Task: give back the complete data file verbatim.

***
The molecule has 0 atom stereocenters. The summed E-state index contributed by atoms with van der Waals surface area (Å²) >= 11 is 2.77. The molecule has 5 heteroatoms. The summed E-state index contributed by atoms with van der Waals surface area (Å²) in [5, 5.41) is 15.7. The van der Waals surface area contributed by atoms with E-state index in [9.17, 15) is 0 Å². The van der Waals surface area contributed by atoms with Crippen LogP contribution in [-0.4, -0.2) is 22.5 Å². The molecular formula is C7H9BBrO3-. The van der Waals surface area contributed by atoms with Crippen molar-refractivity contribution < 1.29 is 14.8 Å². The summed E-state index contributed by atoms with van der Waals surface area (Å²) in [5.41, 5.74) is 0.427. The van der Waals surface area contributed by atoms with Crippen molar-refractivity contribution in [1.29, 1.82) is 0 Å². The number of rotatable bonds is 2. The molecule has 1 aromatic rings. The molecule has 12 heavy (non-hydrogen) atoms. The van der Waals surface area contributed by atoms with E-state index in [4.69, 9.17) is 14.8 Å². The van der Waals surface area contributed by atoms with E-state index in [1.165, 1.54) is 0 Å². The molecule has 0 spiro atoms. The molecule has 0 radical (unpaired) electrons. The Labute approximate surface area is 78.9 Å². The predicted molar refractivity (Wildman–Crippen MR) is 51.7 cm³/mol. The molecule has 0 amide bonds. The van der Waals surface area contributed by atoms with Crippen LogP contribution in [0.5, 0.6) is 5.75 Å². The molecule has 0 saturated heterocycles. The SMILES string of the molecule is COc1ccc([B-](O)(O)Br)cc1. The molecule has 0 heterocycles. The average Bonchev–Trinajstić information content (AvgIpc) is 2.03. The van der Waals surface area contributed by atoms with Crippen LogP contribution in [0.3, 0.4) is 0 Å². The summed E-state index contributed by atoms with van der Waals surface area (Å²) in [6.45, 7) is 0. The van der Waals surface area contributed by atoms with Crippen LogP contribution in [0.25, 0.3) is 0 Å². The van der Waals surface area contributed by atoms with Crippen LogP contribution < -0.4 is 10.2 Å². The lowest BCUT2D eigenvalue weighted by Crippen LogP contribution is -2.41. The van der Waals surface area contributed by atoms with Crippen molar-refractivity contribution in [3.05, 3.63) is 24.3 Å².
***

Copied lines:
The molecule has 0 atom stereocenters. The summed E-state index contributed by atoms with van der Waals surface area (Å²) >= 11 is 2.77. The molecule has 5 heteroatoms. The summed E-state index contributed by atoms with van der Waals surface area (Å²) in [5, 5.41) is 15.7. The van der Waals surface area contributed by atoms with E-state index in [9.17, 15) is 0 Å². The van der Waals surface area contributed by atoms with Crippen LogP contribution in [-0.4, -0.2) is 22.5 Å². The molecular formula is C7H9BBrO3-. The van der Waals surface area contributed by atoms with Crippen molar-refractivity contribution < 1.29 is 14.8 Å². The summed E-state index contributed by atoms with van der Waals surface area (Å²) in [5.41, 5.74) is 0.427. The van der Waals surface area contributed by atoms with Crippen molar-refractivity contribution in [1.29, 1.82) is 0 Å². The number of rotatable bonds is 2. The molecule has 1 aromatic rings. The molecule has 12 heavy (non-hydrogen) atoms. The van der Waals surface area contributed by atoms with E-state index in [4.69, 9.17) is 14.8 Å². The van der Waals surface area contributed by atoms with E-state index in [1.165, 1.54) is 0 Å². The molecule has 0 spiro atoms. The molecule has 0 radical (unpaired) electrons. The Labute approximate surface area is 78.9 Å². The predicted molar refractivity (Wildman–Crippen MR) is 51.7 cm³/mol. The molecule has 0 amide bonds. The van der Waals surface area contributed by atoms with Crippen LogP contribution in [0.5, 0.6) is 5.75 Å². The molecule has 0 saturated heterocycles. The SMILES string of the molecule is COc1ccc([B-](O)(O)Br)cc1. The molecule has 0 heterocycles. The average Bonchev–Trinajstić information content (AvgIpc) is 2.03. The van der Waals surface area contributed by atoms with Crippen LogP contribution in [0.3, 0.4) is 0 Å². The summed E-state index contributed by atoms with van der Waals surface area (Å²) in [6.45, 7) is 0. The van der Waals surface area contributed by atoms with Crippen LogP contribution in [0.25, 0.3) is 0 Å². The van der Waals surface area contributed by atoms with Crippen LogP contribution < -0.4 is 10.2 Å². The lowest BCUT2D eigenvalue weighted by Crippen LogP contribution is -2.41. The van der Waals surface area contributed by atoms with Crippen molar-refractivity contribution in [3.05, 3.63) is 24.3 Å².